We made it out of St. Louis early enough to stop at Heinrichshaus for a picnic lunch and a bottle of Chardonelle before continuing on to Springfield.  As always, we had a great time tasting Heinrich’s wares (he’s an old German guy who wears American-ized lederhosen, if you can imagine such a thing) and enjoyed the warm, summery afternoon outside.  After a few more hours, we hit Springfield and went directly to the concert.  The Gillioz Theater is definitely cool, as it’s an ornate, old-style theater with good acoustics and comfy seats.  I can’t say I was a huge fan of all the kids I had to sit with, though, as this event was apparently quite popular with the “Christian Youth” crowd (i.e. I think we enjoyed Switchfoot’s show at The Pageant more, if only because there was a cordoned off area for “Over 21” with a full bar…).  I was unimpressed with Switchfoot’s opener, The Rocket Summer, who acted like a pretentious emo wannabe.

Switchfoot, on the other hand, was amazing as always.  Their set was pretty similar to the one we saw two years ago, mostly songs off the last 3-4 albums and only two songs from their first few, but the new stuff is good so I can’t complain all that much.  As with the last time around, their lead-singer, Jon Foreman, ventured out into the crowd to sing with the fans.  This time, however, he ended up climbing around the theater-style seats, holding hands as he made his way to the center of the theater.  He happened to make this trip inward directly in front of us, to the point that Brooke, Kristen and her friend, Maggie, all held Foreman’s hand as he passed by.  I was trying to get pictures of this, of course, as these things usually go.  Regardless, while we got pretty close two years ago, we were close enough to touch the man this time around.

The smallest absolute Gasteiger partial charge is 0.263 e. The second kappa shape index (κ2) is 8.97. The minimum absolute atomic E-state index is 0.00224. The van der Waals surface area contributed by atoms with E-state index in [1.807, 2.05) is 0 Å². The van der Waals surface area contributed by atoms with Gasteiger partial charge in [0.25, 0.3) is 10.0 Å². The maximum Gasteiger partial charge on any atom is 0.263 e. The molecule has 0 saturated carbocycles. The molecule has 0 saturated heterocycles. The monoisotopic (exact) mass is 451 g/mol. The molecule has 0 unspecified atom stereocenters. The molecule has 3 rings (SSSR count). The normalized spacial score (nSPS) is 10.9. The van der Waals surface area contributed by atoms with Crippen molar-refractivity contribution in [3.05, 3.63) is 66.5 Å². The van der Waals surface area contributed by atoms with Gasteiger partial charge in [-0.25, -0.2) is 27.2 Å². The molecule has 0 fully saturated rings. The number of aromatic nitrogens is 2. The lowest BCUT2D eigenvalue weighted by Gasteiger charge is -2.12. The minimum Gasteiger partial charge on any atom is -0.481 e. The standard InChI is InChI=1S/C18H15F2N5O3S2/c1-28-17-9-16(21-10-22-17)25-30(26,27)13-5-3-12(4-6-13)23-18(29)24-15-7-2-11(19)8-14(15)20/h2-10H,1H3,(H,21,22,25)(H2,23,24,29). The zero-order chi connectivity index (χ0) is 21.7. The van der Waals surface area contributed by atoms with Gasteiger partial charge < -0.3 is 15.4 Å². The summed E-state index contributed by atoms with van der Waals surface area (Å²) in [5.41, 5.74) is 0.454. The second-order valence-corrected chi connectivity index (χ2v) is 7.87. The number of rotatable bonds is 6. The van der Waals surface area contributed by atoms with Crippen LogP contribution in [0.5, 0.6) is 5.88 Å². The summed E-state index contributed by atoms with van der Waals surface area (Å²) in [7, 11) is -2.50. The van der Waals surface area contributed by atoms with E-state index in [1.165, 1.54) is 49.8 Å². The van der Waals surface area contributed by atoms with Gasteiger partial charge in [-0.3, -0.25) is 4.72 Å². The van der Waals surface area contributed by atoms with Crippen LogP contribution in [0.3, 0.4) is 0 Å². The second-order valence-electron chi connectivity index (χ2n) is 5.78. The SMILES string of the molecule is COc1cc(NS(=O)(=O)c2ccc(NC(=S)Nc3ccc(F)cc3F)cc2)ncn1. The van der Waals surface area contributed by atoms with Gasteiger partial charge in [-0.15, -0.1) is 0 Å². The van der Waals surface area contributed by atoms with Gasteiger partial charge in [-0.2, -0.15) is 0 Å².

We joke that, at our next concert, the subsequent logical step is for Jon Foreman to sit on Brooke’s lap and sing.  😛

Regardless, we spent the next day hitting up quite a few different things, including a visit to The Home Brewery in Ozark, MO (I picked up a bottle washing attachment for our basement sink…should make life easier!), a trip down to Copper Run Distillery (where we tasted vodka, “moonshine,” whiskey and rum…the latter of which, we grabbed a bottle of…), then later to Mother’s Brewery to taste their beers and have one or two pints before heading to the Springfield Cardinals game ($6 lawn tickets…can’t beat that!).

Nice day for a ball game!

After the game, we went to a bar to hear some of Jake’s co-workers play in their retro 80s cover band (who were pretty good, to be fair).  Overall, it was a busy, yet good day!

In the end, while we obviously missed Meg, it was nice for the two of us to get out of St. Louis for a weekend, not to be tied down by a dog to take out or a toddler to watch…er…”toddle.”  We had a great time and will probably have to do it again, once Jake and Kristen finish filling their pool…  🙂